Are auctions losing their lustre?


Through 2021, demand side pressure caused an urgency to ‘buy now or miss out later’, and activity in auction rooms reflected this buyer sentiment – now quality is king, REINZ Chief Executive Jen Baird says

The auction process is an effective way of selling in any market – however the dynamics.

The volume of stock on the market paired with current market headwinds, have eased competition as buyers step back to consider their options — decreasing the number of sales by auction.

March saw 1,333 properties sell by auction, with auctions falling from 33.5% of sales in March 2021 to 19.7% in March this year. The percentage of sales by auction recorded in New Zealand excluding Auckland was 14.5% in March 2022 compared to 21.7% in March 2021.

The highest percentage of sales by auction was in Gisborne at 45.5% (15) — down from 61.1% (33) at the same time last year. Canterbury was the only region to see an increase in the percentage of properties sold by auction year on year — from 32.7% to 33.2% — the second highest percentage of sales by auction nationally.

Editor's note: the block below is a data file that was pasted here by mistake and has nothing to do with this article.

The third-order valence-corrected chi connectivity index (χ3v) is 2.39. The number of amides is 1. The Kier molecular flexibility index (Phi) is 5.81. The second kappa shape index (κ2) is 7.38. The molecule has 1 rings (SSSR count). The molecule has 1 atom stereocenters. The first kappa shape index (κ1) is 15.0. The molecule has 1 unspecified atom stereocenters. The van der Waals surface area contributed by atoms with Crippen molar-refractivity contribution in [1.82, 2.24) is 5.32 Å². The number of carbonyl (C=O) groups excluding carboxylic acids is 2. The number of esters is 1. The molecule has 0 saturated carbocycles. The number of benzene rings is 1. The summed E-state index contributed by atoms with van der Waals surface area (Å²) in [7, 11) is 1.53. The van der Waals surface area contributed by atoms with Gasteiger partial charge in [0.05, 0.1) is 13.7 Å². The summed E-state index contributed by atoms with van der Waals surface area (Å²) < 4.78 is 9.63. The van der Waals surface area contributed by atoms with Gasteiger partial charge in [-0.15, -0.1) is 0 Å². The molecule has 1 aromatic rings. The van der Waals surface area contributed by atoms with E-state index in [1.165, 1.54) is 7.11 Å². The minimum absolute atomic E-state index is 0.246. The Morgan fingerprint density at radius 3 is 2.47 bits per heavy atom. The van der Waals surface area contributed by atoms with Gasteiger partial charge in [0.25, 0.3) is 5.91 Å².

In Auckland, where auction representation tends to be relatively high, the percentage of sales by auction was 29.4% in March 2022 — down from 51.5% the year prior. This trend is reflected nationwide, with 10 of the 16 regions seeing a significant 50%-plus drop in the percentage representation of auctions annually.

Auctions are unconditional and require finance to be confirmed in advance. With access to finance becoming a barrier to entry for some buyers, a conditional sale becomes the only option.

In the current market, quality counts. Buyers are still present and bidding for the right properties, in the right price range. Sellers with desirable properties, or properties ripe for development, can still achieve competition at auction.